SP500 HighTech SmallCap USTreas CorpBond
0.06 0.10 0.08 0.02 0.04
This says, for example, that the annual mean return on investment for the US Treasuries fund is 2 percent. Assume that the rates of return are jointly distributed as multivariate normal.
Suppose that Tom and Ellen each invest $1000 at the beginning of the year. Tom puts $500 in the High Tech fund and $500 in the Small Cap fund. Ellen puts $200 in each of the five funds. What is the probability that Ellen will have made more money than Tom at the end of the year?
2. The data frame BCMort88 found in the file BCMort88.RData gives breast cancer mortality rates for 217 counties in nine states (six New England states plus NY, NJ, and PA) for the year 1988. The rates are adjusted to account for differing demographic characteristics across the counties. Here is a data description:
Pop = Population of county
AdjRate = Adjusted mortality rate (per 100,000)
SE = Estimated standard error (per 100,000)
We want to identify counties that have mortality rates that are significantly more than 18 per 100,000 population, in order to devote resources to them. For this problem assume that the adjusted rates are unbiased and normally distributed although the latter clearly is not the case for smaller counties.
Limit your analysis to those counties that have a population of at least 20,000. Use a multiple testing method to identify those counties that should receive resources according to the criterion stated above, and explain why you chose it over alternative methods.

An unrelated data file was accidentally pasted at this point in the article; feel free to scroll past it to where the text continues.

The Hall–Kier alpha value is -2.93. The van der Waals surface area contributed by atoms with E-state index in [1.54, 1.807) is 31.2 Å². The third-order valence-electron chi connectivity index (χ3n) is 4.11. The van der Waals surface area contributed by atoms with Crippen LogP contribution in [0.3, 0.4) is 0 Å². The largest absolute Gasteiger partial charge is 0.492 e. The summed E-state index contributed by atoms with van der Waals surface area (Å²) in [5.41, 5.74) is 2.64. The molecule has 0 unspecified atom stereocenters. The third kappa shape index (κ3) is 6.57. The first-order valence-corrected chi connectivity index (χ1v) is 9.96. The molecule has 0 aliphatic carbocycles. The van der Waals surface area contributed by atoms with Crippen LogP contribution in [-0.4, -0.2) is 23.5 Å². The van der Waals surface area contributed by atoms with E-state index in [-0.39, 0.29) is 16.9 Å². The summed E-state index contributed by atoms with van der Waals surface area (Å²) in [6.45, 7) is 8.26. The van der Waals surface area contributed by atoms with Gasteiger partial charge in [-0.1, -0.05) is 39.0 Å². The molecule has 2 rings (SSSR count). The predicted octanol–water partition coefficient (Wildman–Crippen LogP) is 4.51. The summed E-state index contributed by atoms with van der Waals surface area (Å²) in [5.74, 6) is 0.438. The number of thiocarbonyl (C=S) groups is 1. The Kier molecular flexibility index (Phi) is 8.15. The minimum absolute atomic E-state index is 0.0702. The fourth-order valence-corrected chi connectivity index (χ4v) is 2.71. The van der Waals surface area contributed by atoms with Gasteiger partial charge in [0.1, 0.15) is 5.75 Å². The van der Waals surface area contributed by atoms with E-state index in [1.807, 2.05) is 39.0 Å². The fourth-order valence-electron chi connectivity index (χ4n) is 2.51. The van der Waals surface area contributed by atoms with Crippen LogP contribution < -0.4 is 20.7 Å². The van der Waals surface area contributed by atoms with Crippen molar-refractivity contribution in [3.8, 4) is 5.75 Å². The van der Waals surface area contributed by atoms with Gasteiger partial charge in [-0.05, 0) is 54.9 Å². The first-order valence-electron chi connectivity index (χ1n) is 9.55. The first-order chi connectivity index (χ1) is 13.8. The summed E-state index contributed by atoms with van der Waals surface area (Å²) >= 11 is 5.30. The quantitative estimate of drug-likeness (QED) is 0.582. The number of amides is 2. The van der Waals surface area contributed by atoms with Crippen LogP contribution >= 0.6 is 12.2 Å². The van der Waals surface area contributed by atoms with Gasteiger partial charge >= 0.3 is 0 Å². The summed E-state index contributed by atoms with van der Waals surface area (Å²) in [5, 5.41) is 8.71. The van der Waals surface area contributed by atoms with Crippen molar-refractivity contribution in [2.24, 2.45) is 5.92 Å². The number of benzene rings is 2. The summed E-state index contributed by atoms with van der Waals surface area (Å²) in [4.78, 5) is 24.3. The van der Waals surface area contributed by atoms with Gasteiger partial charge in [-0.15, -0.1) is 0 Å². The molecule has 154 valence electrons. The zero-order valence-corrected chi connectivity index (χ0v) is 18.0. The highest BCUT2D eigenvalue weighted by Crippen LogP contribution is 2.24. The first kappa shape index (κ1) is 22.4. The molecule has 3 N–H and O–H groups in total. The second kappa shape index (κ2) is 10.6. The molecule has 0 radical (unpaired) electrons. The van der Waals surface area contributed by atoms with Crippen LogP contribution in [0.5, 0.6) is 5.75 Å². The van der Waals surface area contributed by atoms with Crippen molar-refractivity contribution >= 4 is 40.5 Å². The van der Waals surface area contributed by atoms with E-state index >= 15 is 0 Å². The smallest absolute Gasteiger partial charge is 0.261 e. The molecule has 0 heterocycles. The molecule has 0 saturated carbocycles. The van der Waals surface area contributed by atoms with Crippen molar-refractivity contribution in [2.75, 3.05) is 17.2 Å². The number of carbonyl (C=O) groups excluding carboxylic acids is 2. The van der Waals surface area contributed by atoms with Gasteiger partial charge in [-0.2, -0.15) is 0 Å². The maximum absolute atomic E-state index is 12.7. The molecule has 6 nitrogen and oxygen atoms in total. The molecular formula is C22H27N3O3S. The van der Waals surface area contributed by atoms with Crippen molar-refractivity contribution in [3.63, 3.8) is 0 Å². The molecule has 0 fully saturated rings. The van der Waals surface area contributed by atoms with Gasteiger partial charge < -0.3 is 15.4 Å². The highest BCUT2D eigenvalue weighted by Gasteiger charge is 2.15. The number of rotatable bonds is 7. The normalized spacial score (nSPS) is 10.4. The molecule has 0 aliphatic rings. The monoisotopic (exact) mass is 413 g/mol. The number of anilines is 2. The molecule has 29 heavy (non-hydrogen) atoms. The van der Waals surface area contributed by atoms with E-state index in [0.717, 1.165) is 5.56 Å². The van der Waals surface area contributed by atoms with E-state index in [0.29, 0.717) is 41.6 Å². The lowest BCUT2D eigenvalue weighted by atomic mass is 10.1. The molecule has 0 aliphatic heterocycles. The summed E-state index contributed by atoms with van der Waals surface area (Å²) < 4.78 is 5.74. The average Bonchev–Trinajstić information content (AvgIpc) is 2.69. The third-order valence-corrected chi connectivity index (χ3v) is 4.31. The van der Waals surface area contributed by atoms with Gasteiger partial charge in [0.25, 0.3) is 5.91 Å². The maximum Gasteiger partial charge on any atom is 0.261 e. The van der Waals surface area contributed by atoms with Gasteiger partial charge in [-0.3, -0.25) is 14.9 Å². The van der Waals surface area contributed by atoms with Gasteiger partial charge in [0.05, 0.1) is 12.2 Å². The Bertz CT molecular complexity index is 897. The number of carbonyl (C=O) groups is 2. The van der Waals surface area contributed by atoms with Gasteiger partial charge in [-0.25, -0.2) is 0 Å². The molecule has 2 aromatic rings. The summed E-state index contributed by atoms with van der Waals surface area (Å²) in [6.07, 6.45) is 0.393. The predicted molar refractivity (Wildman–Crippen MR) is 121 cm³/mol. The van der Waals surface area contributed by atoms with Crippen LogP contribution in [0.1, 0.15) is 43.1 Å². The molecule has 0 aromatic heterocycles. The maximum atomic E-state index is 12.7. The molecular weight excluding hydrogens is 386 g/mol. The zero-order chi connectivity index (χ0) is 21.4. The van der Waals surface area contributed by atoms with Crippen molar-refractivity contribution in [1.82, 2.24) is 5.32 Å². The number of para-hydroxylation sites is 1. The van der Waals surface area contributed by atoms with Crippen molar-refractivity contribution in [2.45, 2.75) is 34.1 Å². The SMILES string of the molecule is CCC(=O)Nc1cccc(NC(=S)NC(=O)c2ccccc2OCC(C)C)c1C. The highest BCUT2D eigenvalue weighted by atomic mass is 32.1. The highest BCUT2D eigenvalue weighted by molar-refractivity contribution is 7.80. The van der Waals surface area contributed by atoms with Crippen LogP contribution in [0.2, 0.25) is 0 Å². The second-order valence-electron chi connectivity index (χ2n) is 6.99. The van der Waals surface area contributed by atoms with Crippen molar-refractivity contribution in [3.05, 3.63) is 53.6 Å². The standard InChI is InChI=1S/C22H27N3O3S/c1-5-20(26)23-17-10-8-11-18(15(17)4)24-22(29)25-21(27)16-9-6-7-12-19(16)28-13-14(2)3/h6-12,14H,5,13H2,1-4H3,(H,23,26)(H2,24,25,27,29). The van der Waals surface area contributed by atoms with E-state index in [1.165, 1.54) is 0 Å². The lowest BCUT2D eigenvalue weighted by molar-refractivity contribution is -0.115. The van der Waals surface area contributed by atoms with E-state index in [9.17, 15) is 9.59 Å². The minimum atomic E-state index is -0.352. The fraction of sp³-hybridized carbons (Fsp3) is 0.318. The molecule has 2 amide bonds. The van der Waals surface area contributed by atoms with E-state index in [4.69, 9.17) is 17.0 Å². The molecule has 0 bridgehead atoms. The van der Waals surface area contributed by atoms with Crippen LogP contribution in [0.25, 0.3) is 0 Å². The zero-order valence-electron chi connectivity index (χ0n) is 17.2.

3. The data frame MTVR found in the file MTVR.RData gives information on n = 112 USMC Medium Terrain Vehicle Replacements (MTVRs) at Camp Lejeune, NC. Here is a data description:
Data on n = 112 MTVRs taken from internal Caterpillar engine diagnostic readings. Variables are as follows:
Percent of time in Power Takeoff (PTO) mode
Percent of time in idle mode
Number of miles driven
Percent of max. available power used by the engine
Fuel efficiency (miles per gallon)
Source: Penn State Applied Research Laboratory, 2013
(a) Use the pairs() command to identify two outliers: describe what they are and whether you believe it would be justified to delete these observations.
(b) Fit a least-square regression model to predict MPG from the other variables both with and
without the two outliers included. Do the outliers have a large effect on the fitted model?
(c) Refer to the regression with the two outliers removed. Plot the residuals (y-axis) versus the fitted values (x-axis) and comment on the pattern that you see. Is it consistent with what you know the correlation is between the residuals and fitted values?
These solutions may offer step-by-step problem-solving explanations or good writing examples that include modern styles of formatting and construction of bibliographies out of text citations and references. Students may use these solutions for personal skill-building and practice. Unethical use is strictly forbidden.setwd("")
load(file = "Mutual.RData")
load(file = "MTVR.RData")
load(file = "BCMort88.RData")
# Ex 1
# SP500 HighTech SmallCap USTreas CorpBond
# 0.06 0.10 0.08 0.02 0.04
funds<-c("SP500", "HighTech", "SmallCap", "USTreas", "CorpBond")
## SP500 HighTech SmallCap USTreas CorpBond
## 0.06 0.10 0.08 0.02 0.04
mu_tom <- 0.10*500+0.08*500
mu_ellen <- 0.06*200+0.10*200+0.08*200+0.02*200+0.04*200
# From the above t-values we can see that t-value of Ellen is lesser than that of Tom, so we can say that Tom has the greater probability of making more money than that of ellen...
By purchasing this solution you'll be able to access the following files:
Solution.R and Solution.docx.